Sunday, 5 January 2014

An Amateur's Dictionary of Makeup Terminology

This year, in an effort to have more 'me' time, I plan to spend more time getting ready in the morning, both in preparing better breakfasts for myself and also by upping the ante with my skincare and makeup routines. I'm waiting on some makeup and brushes to arrive, so I've started reading beauty/makeup blogs to get an idea of what I'm getting myself into!

The world of makeup can be really intimidating, especially for someone like me who has spent my adulthood just doing the mascara-and-lip-product thing. I find all the beauty tutorials, websites, products, and most of all terminology totally overwhelming! Since even the 'basic tutorials' talk in a foreign beauty language that I'm only slowly learning, I thought I'd explain what terminology is new to me and what I've learned about it in case any of my readers are also similarly baffled!

(image courtesy of Indian Beauty Forever)


Thus, I present to you: A Dictionary of Makeup Terminology: 

  • Contour: to shade the face according to natural shadow lines so as to make your face appear more sculpted/to play up your best features. Usually achieved by using a bronzer or a foundation a couple of shades darker than your natural skintone and applying the product under the cheekbones, forehead, temples, and jawline.  The opposite of highlighting. Another use of 'contour' is to refer to the area of the eye where the eyelid creases. 
  • Crease: portion of the eye where your eyelid folds--essentially where your eyeball meets your skin (aka contour). Another use of 'crease' is when your eyeshadow 'creases,' or falls into your crease in an uneven manner rather than staying put over the entire lid.
  • Cut crease: when you apply a shadow to your lid, then a contrasting (typically darker) shadow just in the eyelid's crease. Used to create a 'higher drama' look. See here for a good example.
  • Dewy: a type of makeup finish to make the skin look hydrated and slightly glowy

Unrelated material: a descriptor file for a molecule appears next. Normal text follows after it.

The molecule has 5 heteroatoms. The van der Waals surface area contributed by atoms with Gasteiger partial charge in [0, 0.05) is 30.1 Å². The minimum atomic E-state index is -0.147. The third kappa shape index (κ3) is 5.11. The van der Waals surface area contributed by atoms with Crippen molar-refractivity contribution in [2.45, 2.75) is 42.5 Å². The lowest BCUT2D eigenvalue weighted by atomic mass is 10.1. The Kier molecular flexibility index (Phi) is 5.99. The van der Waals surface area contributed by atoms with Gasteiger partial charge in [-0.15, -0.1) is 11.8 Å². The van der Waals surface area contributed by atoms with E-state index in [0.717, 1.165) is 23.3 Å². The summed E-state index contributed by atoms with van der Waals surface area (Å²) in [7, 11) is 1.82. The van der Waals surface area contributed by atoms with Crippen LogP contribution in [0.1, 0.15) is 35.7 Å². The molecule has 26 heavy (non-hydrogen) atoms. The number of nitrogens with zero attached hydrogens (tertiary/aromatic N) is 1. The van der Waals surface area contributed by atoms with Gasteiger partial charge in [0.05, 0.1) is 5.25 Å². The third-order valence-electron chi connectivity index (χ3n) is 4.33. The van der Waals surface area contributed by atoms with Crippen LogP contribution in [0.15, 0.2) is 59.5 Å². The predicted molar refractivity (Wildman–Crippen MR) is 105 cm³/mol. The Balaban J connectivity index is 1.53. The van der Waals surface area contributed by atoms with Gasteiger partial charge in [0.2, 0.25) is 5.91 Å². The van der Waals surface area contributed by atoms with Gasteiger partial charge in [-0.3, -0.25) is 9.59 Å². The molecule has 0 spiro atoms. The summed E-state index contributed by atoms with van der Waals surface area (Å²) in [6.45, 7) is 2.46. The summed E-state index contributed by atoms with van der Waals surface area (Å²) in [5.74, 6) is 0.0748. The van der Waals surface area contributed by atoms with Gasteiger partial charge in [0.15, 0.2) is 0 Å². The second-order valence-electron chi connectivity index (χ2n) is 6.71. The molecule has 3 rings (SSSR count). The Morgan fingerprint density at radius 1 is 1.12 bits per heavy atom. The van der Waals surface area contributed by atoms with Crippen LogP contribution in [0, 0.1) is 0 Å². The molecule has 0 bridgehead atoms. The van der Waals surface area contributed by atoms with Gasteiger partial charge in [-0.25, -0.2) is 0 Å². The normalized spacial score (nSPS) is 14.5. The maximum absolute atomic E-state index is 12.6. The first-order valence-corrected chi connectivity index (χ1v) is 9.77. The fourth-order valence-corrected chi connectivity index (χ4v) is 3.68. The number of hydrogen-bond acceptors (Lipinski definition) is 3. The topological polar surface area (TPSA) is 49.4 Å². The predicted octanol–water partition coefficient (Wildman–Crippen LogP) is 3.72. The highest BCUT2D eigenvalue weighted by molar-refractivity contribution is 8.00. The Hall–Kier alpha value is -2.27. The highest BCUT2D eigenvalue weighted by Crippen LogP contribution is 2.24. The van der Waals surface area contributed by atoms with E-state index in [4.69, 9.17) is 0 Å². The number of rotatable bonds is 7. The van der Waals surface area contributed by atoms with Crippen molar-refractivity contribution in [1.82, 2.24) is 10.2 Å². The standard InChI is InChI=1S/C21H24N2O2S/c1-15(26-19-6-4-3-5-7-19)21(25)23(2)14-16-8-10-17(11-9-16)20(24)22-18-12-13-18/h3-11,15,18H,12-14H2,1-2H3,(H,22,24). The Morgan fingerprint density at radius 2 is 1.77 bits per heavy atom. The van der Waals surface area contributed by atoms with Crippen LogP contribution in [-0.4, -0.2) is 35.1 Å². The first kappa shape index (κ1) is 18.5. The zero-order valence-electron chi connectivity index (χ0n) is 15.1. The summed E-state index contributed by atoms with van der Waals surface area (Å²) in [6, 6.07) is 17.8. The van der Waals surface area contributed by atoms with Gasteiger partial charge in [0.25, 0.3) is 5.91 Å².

• Duochrome/duo finish: products with multiple colors, especially eyeshadows. So a taupe eyeshadow may be duochrome if it has green and red particles within the taupe shadow.
  • EOTD/FOTD: "Eye of the Day" and "Face of the Day" respectively. Usually accompanied by images/descriptions of how a person did their eye makeup or entire face that day. 
  • Fallout: when eyeshadow, or a particle within an eyeshadow, falls from the eyelid to other parts of your face like your cheeks. Some shadows (like very highly pigmented ones) or aspects of shadows (like glitter or sparkle) are more prone to this than others and require a primer to prevent fallout
  • Foiled eyeshadow: to 'foil' your eyeshadow is to apply it wet. This makes it apply heavier/more opaque and often more vibrantly. Here's a good tutorial on foiling eyeshadow.
  • Full (or medium, or minimal) coverage: describes the degree to which a makeup product, usually foundation or concealer, covers your skin. Full coverage makeup is basically opaque--if you have freckles or blemishes, full coverage makeup will completely cover these. Minimal coverage makeup evens out your skin tone but doesn't address blemishes or major pigmentation issues, while medium coverage makeup is more concealing than minimal coverage but may not fully cover blemishes.